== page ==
This study aims to build flood hazard map for a lowland area in Danang city, Vietnam based on topographical data, land-cover and flood inundation map. ALOS PALSAR imageries with respect to the time before and during flood event in 2007 were used to characterize flood inundation. In addition, topographical data was developed via 5m resolution DEM generated by a bi-cubic spline algorithm that implemented in BS-Horizon program (Nonogaki et al., 2012). This high resolution DEM was used to enhance the accuracy of flood map as well as determine the geomorphological features of the study area and the relations on flood hazards. Land-cover map in 2007 extracted from Landsat TM data was also applied for the landform classification process. The flood hazard map was generated based on the probability of submergence of each landform unit. The changes in land-cover as well as topography have significant effect on flood hazard. In this study, optical Rapid Eye remote sensed data in 2014 was used to extract land-cover by the time and the land-cover change from 2007 to 2014. The estimated landform and potential flood hazard map in 2014 was built based on the updated land-cover. The result was compared with field survey flood pillar data, flood map in the past, land-cover change and flood scenario given by Danang City government to assess the accuracy. This research has also proposed some flood prevention plans for this alluvial lowland area. Landforms units derived rule-based classification of land cover map, 5m resolution DEM data and flood inundation map not only facilitates the understanding of the nature of flood but also in flood risk zoning. The methodology developed in this study would be useful in low relief areas in Vietnam and other parts of the world.
  • Published: 2015
  • Publisher: FOSS4G, Open Source Geospatial Foundation (OSGeo)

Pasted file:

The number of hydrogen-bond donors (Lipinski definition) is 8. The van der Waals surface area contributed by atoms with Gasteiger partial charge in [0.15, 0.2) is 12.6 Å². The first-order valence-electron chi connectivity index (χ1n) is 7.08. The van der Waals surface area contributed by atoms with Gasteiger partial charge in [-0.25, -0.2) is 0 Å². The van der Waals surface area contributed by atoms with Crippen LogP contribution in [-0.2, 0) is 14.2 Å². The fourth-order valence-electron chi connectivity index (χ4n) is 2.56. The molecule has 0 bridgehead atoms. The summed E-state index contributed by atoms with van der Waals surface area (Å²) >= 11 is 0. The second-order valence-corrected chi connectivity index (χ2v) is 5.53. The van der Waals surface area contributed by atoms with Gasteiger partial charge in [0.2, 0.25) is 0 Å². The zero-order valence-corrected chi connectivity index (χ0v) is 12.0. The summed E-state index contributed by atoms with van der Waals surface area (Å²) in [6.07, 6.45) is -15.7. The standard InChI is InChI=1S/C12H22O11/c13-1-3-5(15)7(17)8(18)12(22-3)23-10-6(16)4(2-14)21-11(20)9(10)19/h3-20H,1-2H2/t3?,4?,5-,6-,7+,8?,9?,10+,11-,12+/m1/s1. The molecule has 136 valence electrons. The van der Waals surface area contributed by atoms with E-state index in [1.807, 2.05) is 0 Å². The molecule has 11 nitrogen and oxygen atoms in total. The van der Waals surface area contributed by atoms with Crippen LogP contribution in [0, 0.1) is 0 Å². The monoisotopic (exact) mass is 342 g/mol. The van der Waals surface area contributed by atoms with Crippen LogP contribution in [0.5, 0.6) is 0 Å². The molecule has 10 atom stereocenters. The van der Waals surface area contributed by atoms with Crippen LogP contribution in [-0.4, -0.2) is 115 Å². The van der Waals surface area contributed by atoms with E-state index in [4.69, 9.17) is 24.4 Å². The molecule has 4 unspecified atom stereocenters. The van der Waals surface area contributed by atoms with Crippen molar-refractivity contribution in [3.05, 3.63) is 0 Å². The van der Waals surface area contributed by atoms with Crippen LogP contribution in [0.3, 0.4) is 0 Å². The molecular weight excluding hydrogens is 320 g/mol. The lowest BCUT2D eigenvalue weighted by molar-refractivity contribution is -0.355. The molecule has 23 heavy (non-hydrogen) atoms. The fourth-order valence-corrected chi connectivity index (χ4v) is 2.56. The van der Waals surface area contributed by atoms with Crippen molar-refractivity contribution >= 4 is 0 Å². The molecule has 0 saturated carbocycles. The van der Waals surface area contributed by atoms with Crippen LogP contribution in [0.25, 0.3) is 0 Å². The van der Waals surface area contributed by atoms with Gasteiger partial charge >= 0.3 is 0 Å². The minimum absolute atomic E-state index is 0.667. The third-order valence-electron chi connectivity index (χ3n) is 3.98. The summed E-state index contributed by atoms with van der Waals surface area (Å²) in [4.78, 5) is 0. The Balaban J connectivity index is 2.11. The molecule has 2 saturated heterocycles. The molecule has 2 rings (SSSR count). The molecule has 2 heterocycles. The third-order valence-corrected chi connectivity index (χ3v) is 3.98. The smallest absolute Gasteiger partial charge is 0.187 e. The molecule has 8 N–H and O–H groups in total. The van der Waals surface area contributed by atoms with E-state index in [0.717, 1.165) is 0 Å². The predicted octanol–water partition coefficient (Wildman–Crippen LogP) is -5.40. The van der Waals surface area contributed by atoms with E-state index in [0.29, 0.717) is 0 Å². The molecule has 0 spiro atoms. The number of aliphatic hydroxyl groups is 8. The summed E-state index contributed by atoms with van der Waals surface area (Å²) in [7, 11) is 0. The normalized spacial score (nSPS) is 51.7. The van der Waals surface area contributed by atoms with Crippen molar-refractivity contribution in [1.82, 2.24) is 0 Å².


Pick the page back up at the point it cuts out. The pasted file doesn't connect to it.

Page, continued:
• Language: English
17:24 FOSS4G, Open Source Geospatial Foundation (OSGeo) English 2015

Technical introduction to Oskari - A Modular web mapping application framework!

Developing a web mapping application? Why to reinvent the wheel while there is a framework that offers all the web mapping functionalities adaptable for your needs! Oskari is a modular map application framework for easily building varied web mapping applications. Applications can be composed by selecting functionalities from existing components, and custom extensions can be created and attached to applications easily. The existing components range from basics like layer selection and location search to more advanced functionalities like thematic maps and analysis. This presentation enables you to package your code to be part of Oskari, speed up your development by using ready-made tools and easily add server-side functionality to the existing implementation. Techstack includes Javascript, OpenLayers 2/3, Java, Geotools, Geoserver, PostgreSQL with PostGIS. Oskari is used in a wide range of different national and international web mapping services and it is continuously developed to better serve the changing requirements both by adding functionalities and perfecting the existing ones. Come and join the fast-growing group of Oskari Developers!
  • Published: 2015
  • Publisher: FOSS4G, Open Source Geospatial Foundation (OSGeo)
  • Language: English
23:56 FOSS4G, Open Source Geospatial Foundation (OSGeo) English 2015

How Simplicity Will Save GIS

t’s 2014 — we have consumer robots and electric cars, private spacecraft, planet colonization projects, and the Higgs Boson is confirmed, but GIS software is still a mess. You might be able to make sense of it all if you’re a GIS specialist with an academic background, but other creative individuals — designers, developers, tinkerers of all kinds, each with a vision and desire to create meaningful and beautiful maps and visualizations — are constantly losing battles against bloat, clutter, and complexity. How do we reverse this GIS entropy? What does it take to turn complex technology into something that anyone can use and contribute to? An attempt to answer by the creator of Leaflet, a simple JS library that changed the world of online maps forever.
  • Published: 2015
  • Publisher: FOSS4G, Open Source Geospatial Foundation (OSGeo)
  • Language: English
27:57 FOSS4G, Open Source Geospatial Foundation (OSGeo) English 2015

Advances in Civic Co-management Within the Geospatial Ecosystem Applied to Disaster Risk Management